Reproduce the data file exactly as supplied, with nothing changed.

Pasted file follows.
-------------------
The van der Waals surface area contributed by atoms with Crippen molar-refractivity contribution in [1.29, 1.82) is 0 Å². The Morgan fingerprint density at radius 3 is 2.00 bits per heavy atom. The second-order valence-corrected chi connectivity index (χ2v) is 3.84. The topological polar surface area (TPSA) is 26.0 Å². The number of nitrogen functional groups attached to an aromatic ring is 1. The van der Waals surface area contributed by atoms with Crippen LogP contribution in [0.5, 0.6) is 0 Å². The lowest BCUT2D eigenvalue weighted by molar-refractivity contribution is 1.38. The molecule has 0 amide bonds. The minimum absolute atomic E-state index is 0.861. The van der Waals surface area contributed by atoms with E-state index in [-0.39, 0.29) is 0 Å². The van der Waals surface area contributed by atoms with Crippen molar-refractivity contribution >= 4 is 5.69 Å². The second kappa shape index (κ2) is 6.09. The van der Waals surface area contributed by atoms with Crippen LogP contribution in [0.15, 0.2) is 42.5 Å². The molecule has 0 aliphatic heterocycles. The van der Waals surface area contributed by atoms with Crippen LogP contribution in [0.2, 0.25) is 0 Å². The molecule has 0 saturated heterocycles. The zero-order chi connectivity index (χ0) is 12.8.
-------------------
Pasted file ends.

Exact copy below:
The van der Waals surface area contributed by atoms with Crippen molar-refractivity contribution in [1.29, 1.82) is 0 Å². The Morgan fingerprint density at radius 3 is 2.00 bits per heavy atom. The second-order valence-corrected chi connectivity index (χ2v) is 3.84. The topological polar surface area (TPSA) is 26.0 Å². The number of nitrogen functional groups attached to an aromatic ring is 1. The van der Waals surface area contributed by atoms with Crippen LogP contribution in [0.5, 0.6) is 0 Å². The lowest BCUT2D eigenvalue weighted by molar-refractivity contribution is 1.38. The molecule has 0 amide bonds. The minimum absolute atomic E-state index is 0.861. The van der Waals surface area contributed by atoms with E-state index in [-0.39, 0.29) is 0 Å². The van der Waals surface area contributed by atoms with Crippen molar-refractivity contribution >= 4 is 5.69 Å². The second kappa shape index (κ2) is 6.09. The van der Waals surface area contributed by atoms with Crippen LogP contribution in [0.15, 0.2) is 42.5 Å². The molecule has 0 aliphatic heterocycles. The van der Waals surface area contributed by atoms with Crippen LogP contribution in [0.2, 0.25) is 0 Å². The molecule has 0 saturated heterocycles. The zero-order chi connectivity index (χ0) is 12.8.